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Monday, February 28, 2005
Water of Life
One of my favorite places in all the world is Muir Beach. It's a kind of soul sanctuary, just an hour's drive away but instantly accessible to my mind's eye.
You can take it all in at a glance from a steep hill to the south (but I'd recommend a long lingering gaze). The Pacific surf massages the western shore as it's done for millennia, surging with unstoppable salty power. The eastern edge of the beach is formed by a fresh-water creek which runs down from Mt. Tamalpais to meander parallel to the shoreline. Winter's rains fill the creek bed enough that it pushes a curving path all the way to the ocean, and at the right time salmon swim upstream to spawn.
The fresh water is thus a source of life not only for plants and thirsty people, but for a whole new generation of the fish.
My mind took me to that beach again when I re-read the story of Jesus and the woman at the well. Long before Peter, Paul & Mary sang the tale, the Gospel of John told it in chapter four.
Briefly, Jesus and his disciples make a midday stop at Jacob's well, a local shrine in the state of Samaria. While his men go shopping for lunch, he sits alone until a woman comes to draw water for her daily cooking and chores. He asks her for a drink and before you know it they're deep in conversation about water and worship and personal details of her life he could know only by divine revelation -- seeing as they'd only just met.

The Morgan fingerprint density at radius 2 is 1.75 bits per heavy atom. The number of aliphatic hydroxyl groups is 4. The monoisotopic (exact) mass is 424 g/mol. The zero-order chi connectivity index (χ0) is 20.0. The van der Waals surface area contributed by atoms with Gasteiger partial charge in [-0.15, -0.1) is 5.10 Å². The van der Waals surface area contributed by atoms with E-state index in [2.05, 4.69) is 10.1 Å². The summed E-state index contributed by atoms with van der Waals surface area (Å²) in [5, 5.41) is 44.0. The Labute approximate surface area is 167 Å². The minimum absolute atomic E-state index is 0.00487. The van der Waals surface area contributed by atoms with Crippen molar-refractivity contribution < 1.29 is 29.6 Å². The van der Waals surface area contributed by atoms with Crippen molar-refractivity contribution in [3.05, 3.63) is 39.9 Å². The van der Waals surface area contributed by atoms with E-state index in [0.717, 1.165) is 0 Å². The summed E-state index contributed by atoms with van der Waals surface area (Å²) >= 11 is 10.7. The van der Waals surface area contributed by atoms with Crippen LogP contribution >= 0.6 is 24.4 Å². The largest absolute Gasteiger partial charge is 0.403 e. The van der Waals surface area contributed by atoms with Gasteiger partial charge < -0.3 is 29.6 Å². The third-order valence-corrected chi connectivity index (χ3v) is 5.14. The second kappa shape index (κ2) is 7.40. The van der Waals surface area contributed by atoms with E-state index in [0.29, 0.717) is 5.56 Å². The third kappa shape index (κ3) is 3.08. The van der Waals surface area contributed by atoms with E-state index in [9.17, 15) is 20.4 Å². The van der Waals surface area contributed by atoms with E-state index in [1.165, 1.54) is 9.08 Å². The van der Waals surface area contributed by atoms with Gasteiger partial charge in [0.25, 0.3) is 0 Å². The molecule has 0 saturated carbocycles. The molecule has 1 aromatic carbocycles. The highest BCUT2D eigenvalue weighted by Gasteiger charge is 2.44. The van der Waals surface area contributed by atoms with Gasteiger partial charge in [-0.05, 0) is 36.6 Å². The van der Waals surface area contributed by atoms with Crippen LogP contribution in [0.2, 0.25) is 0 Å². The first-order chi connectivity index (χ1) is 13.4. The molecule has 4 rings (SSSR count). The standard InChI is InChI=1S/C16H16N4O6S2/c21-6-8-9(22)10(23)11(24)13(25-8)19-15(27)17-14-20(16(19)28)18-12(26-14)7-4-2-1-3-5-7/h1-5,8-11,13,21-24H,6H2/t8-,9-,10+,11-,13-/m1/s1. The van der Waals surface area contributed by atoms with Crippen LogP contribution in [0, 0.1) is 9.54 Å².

This woman seems to have been shunned by her neighbors. Why else would she come to the well in the heat of the day instead of early morning when women normally made the trip? Sure enough, when Jesus asks about her husband she turns out to have had five marriages. I don't know how the men of her town treated her exes, but it's clear that her name wasn't on the invitation list for soirees and such.
But now that Jesus treats her without prejudice and introduces himself as the Messiah who'll put things right for all takers -- well, she can't contain her excitement! Bursting with joy, she rushes off to invite the whole town to come see and hear and welcome this most amazing man. And they do just that.
The fresh water she drew from the well must have tasted delicious to thirsty Jesus. But the water of spiritual life he gave back to her tasted like heaven to her soul. A whole new lease on life, she had. No more regrets over past mistakes. No longer stuck on the margin of social acceptance. Now she became known as the evangelist who'd introduced the whole village to Jesus Christ and everything he had to offer. Who knows -- maybe they even put a nice plaque on Jacob's well, enhancing the old shrine with a bright new meaning.